That cost is reflected in the emotional rollercoaster that Scully is put through in this episode. We’ve talked about a lot how Scully is used and viewed throughout The X-Files, but there are parts where I think the writers are being needlessly cruel to the character.
Radhika: It really is hard watching Scully go through the wringer so many times. Yes, Mulder’s been through some terrible things too (and we’re about to watch him have a bit of a tough time coming back), but there always seems to be an extra focus on Scully’s pain — from her abduction to her illness to her losing Mulder. We’ve mentioned before that she’s the emotional core of season eight, but man, I really do wish we could make Scully’s life a little easier sometimes.
There is a bit of character regression here as Max said, but the one thing I appreciate about Doggett in this episode is how he quickly recognizes Kersh’s attempts to shut down the X-Files once and for all. He wants to remain something of a staunch skeptic (though he is at least more open-minded than the Scully of previous seasons), but he also knows that it wouldn’t be right to shut down the X-Files, even if higher-ups at the FBI would find it convenient. By the end of the episode, Kersh makes it clear that Doggett will be stuck in that basement office for a while and won’t get to see his career grow in the same way he once thought it would. And it’s not like Doggett wasn’t aware of the risk — even Scully warns him to get out while he can. The fact that Doggett willingly puts his career on the line for the X-Files shows that he is inherently a decent person at heart — someone who doesn’t want the unsolved mysteries of the world getting buried and hidden away. It’s really rather endearing to see him stand up for truth, justice and the American way.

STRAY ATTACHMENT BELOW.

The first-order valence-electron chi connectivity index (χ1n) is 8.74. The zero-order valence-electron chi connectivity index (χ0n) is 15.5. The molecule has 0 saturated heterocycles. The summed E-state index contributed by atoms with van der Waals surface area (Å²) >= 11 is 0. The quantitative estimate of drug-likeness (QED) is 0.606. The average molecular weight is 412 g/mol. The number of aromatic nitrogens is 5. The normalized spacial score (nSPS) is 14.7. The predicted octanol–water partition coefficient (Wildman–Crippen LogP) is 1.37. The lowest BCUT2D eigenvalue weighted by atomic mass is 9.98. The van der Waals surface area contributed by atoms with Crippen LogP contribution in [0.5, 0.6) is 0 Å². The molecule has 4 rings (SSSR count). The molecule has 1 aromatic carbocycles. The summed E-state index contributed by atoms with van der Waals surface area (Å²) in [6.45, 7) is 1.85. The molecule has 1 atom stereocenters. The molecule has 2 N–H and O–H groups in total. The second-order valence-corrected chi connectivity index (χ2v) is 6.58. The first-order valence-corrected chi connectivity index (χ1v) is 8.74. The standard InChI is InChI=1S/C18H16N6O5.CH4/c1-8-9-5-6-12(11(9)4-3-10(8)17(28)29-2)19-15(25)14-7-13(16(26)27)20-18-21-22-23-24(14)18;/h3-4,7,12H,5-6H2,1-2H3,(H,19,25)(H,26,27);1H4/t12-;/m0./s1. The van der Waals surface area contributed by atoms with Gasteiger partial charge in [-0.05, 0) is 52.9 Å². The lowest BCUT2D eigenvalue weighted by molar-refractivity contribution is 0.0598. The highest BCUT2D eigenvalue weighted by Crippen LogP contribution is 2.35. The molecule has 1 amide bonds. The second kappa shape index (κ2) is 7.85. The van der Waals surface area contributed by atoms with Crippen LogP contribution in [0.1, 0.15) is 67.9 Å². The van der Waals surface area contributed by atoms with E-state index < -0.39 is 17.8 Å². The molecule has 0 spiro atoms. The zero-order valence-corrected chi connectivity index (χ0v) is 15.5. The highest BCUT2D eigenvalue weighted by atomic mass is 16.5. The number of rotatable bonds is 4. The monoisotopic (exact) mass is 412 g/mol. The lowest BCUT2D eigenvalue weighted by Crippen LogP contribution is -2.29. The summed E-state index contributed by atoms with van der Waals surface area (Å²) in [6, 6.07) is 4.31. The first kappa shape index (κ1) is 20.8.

There are some logic gaps in this episode: I’m glad to see Mulder come back to life, but I would assume he would have been embalmed before getting buried. Does that complicate the resurrection part? I’m not sure (plus, my people choose cremation, so I really do have a very basic understanding of all this). The virus is more dangerous while Mulder’s on life support, but he might have a standing chance when he’s not on it? Ok, sure. I’ll take that pseudoscience, but it’s exactly the sort of thing one probably shouldn’t think very hard about while watching The X-Files. Ultimately it’s the emotional stuff that makes this episode good, and that moment when Mulder wakes up, pretending not to know Scully really clinches it for me. That little extra bit of humor that had gone missing ever since season seven ended has returned, but it has a touch of poignancy as well, which is all the more rewarding for the viewer. Now it’s just time to see how Mulder manages to integrate himself into a world he’s been absent from for quite some time.